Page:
For swimmers who spend most of their training in the controlled environment of a pool, adjusting to the unpredictable open water can be a challenge.
Before you hit the open water, incorporate specific activities into your training to make the transition easier--and safer.
Of course, the best way to adjust is to swim in the open water as much as possible before heading out with a large group or participating in a triathlon with a mass start. Not only will you get to practice using large landmarks to swim straight, your workout won't be interrupted by stopping and turning at a wall.
Since most of us don't have that option, here are some easy-to-implement drills you can do in the pool to become a better open water swimmer. Best of all, you can do them without adding any additional time to your typical pool workout.
Move Away From the Wall
Deep-water starts are common in triathlons. Even if it's a beach start, you may stop to rest during the swim and need a way to quickly get back into a rhythm. Practice deep-water starts by moving a few yards away from the wall so you can't use it to push off.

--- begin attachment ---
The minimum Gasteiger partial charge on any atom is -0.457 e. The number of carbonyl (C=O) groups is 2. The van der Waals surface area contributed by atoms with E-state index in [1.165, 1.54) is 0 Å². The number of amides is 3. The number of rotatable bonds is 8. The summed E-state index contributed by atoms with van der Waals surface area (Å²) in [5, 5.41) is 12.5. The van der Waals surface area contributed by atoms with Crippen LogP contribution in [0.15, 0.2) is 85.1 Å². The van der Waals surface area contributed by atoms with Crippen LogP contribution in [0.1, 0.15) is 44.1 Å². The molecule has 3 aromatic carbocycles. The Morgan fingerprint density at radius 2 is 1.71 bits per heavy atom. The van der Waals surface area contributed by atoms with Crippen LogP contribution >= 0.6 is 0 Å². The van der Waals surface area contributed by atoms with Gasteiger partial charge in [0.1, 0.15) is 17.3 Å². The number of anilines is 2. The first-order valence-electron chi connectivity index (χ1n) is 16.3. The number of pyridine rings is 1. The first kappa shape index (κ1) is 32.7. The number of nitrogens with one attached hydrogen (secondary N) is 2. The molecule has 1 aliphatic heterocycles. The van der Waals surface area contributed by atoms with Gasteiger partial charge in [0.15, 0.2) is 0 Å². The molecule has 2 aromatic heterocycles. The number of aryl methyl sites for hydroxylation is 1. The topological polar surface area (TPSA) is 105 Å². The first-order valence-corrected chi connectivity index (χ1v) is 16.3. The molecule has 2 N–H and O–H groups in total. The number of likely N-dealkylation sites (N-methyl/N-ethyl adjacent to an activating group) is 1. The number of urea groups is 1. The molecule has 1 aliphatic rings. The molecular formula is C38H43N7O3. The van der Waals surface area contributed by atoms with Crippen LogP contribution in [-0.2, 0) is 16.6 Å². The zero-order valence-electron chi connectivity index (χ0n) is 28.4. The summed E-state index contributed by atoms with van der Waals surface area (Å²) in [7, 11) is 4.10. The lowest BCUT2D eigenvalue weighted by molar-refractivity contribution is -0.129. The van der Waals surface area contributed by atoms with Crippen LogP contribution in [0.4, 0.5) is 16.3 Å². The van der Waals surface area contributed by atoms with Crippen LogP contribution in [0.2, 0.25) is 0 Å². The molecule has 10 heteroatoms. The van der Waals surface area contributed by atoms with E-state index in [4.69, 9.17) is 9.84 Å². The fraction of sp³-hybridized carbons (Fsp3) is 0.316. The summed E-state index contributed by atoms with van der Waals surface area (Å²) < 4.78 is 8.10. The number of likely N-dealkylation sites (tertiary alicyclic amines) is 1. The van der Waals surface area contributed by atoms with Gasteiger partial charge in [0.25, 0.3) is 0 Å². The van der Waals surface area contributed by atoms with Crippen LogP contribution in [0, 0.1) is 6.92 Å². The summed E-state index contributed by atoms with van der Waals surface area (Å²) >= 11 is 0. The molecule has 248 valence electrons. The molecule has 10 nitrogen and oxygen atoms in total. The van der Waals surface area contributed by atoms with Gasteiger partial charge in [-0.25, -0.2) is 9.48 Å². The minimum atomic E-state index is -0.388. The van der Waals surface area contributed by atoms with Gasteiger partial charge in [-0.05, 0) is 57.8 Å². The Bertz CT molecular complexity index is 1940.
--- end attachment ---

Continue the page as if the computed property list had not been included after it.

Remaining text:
Allow your body to settle somewhere between vertical and horizontal, just like you would right before the gun goes off. Take off quickly, get into your rhythm and swim at least a full lap before stopping. Do anywhere from 6 to 10 repetitions, at least once a week, in the last 6 to 8 weeks before your key race.
Play with Some Speed
Fartlek, or speed play, is an excellent way to mimic what really happens during an open water swim. Whether you need to swim around a slower swimmer or pick up the pace to draft another person or group, it's easy to incorporate this into your regular training without adding time.
For example, during your long swim sessions, crank-up the pace for short bursts--anywhere from 25 to 100 yards--then settle back into your planned session pace. For the best results, start when you're away from the wall to simulate being in the open water as much as possible.
It's also a good idea to occasionally stop during one of these repeats, just like you might during your race. This way, you can practice a deep water start and speed play at the same time.